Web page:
It might now be setting itself up to get a taste of its own medicine.

There was never a reason to build a competing platform to Android or the Play Store since the fee to access Android was low and each device owner could customise it a bit. Also, the Play Store fees were lower than Apple's. This led to all devices being the same with little differentiation as they all had the same OS, app store and apps. But the cost to differentiate on OS was extremely high. Microsoft tried and gave up, illustrating it's not easy. But not impossible.

The first break was the launch of KAiOS in India on the Reliance JIO phone. The OS does not use apps but HTML5 rich browser services that simulate apps. So, phones are a tenth of the price. Africa is following fast with similar service combinations being launched here, with MTN being first.

The big apps like Facebook and Twitter immediately adapted to this and launched compatible "apps" and hundreds of millions of users migrated to a non-Android service in two years.

Now, Google halts updates to a single device manufacturer. And introduces a licensing model for export of US tech to foreign players. A licence that can be denied for political reasons. Licence or no licence, no player wants to have their strategy dictated by whoever is in the White House.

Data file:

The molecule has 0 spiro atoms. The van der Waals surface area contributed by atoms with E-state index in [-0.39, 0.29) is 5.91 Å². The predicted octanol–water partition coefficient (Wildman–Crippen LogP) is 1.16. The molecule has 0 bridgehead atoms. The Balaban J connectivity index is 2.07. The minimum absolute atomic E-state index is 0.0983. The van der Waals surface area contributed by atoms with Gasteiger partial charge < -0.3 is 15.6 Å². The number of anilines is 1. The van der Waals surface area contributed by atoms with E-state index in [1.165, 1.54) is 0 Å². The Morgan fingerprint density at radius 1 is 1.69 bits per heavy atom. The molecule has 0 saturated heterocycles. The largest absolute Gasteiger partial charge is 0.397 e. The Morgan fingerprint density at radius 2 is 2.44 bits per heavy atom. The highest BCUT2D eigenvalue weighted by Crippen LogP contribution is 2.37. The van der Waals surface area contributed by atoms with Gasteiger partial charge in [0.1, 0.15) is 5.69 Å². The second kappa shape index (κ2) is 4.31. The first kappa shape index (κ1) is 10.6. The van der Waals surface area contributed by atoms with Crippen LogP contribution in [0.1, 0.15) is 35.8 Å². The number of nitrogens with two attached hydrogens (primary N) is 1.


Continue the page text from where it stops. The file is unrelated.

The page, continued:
But this is no longer about Huawei. It's about China, which manufactures the bulk of phones in the world. The dominance of China in cellphone production is not well understood. Almost 90% of phones by volume are made there. The Chinese government is remarkably farsighted and strategic in its planning.

This kind of action would be a Red Flag moment. Pardon the pun, but there is no way this would not be treated as an existential threat to the entire industry. Actions have to be and will be taken.

It's not inconceivable that all Chinese manufacturers like Techno and ZTE also move from Google. And that this is instructed by the Chinese government. Investments of billions will be made, as was done for Red Flag Linux, which is the norm for PCs in China. This uses the same Linux community on a different branch.

That could be catastrophic for Google and would leave South Korean, Taiwanese and Japanese device players as the only users of Android. There will be a rapid decline in the economies of scale on Android.

Most of us don't care about the OS. We care about the store. And services. And the app developers will follow the users and the device players. So the apps will be adapted fast to the new OS and be adopted fast by users to whom this change will be invisible. And if the Chinese players change, well, we will follow them.

Remember, we are now selling billions of phones a year. So this change will happen fast. This would leave only American consumers on Android, which is not sustainable. This leaves the servicing and migration of existing users as the only issue. But given device replacement cycles, this too is not insurmountable.

A classic example of extreme strategic short sightedness and blowing up your own industry. There is no coming back from this. Welcome to a world of Chinese devices, with Chinese OS, Chinese app stores and global apps. The soon to be new normal.